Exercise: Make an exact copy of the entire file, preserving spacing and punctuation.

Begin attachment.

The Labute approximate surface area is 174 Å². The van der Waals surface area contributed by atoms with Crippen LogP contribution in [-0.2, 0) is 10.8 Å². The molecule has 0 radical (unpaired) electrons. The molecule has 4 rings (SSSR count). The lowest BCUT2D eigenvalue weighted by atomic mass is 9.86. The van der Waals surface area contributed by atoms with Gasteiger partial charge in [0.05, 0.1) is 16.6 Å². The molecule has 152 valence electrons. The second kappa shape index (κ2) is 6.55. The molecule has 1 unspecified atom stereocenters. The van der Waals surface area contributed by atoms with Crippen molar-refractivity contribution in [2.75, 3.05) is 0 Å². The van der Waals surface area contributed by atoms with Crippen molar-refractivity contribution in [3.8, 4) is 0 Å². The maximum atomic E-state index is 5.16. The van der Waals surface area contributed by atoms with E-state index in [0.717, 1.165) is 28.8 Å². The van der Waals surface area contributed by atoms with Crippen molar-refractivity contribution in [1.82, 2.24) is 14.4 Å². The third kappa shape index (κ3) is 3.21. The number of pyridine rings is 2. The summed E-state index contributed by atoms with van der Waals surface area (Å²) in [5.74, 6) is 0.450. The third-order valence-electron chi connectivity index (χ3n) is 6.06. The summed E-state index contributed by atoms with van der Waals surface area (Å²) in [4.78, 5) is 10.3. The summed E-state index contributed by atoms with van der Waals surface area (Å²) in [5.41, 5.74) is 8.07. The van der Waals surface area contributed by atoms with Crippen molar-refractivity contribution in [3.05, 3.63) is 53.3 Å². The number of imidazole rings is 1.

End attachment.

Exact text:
The Labute approximate surface area is 174 Å². The van der Waals surface area contributed by atoms with Crippen LogP contribution in [-0.2, 0) is 10.8 Å². The molecule has 0 radical (unpaired) electrons. The molecule has 4 rings (SSSR count). The lowest BCUT2D eigenvalue weighted by atomic mass is 9.86. The van der Waals surface area contributed by atoms with Gasteiger partial charge in [0.05, 0.1) is 16.6 Å². The molecule has 152 valence electrons. The second kappa shape index (κ2) is 6.55. The molecule has 1 unspecified atom stereocenters. The van der Waals surface area contributed by atoms with Crippen molar-refractivity contribution in [2.75, 3.05) is 0 Å². The van der Waals surface area contributed by atoms with Crippen molar-refractivity contribution in [3.8, 4) is 0 Å². The maximum atomic E-state index is 5.16. The van der Waals surface area contributed by atoms with E-state index in [0.717, 1.165) is 28.8 Å². The van der Waals surface area contributed by atoms with Crippen molar-refractivity contribution in [1.82, 2.24) is 14.4 Å². The third kappa shape index (κ3) is 3.21. The number of pyridine rings is 2. The summed E-state index contributed by atoms with van der Waals surface area (Å²) in [5.74, 6) is 0.450. The third-order valence-electron chi connectivity index (χ3n) is 6.06. The summed E-state index contributed by atoms with van der Waals surface area (Å²) in [4.78, 5) is 10.3. The summed E-state index contributed by atoms with van der Waals surface area (Å²) in [5.41, 5.74) is 8.07. The van der Waals surface area contributed by atoms with Crippen molar-refractivity contribution in [3.05, 3.63) is 53.3 Å². The number of imidazole rings is 1.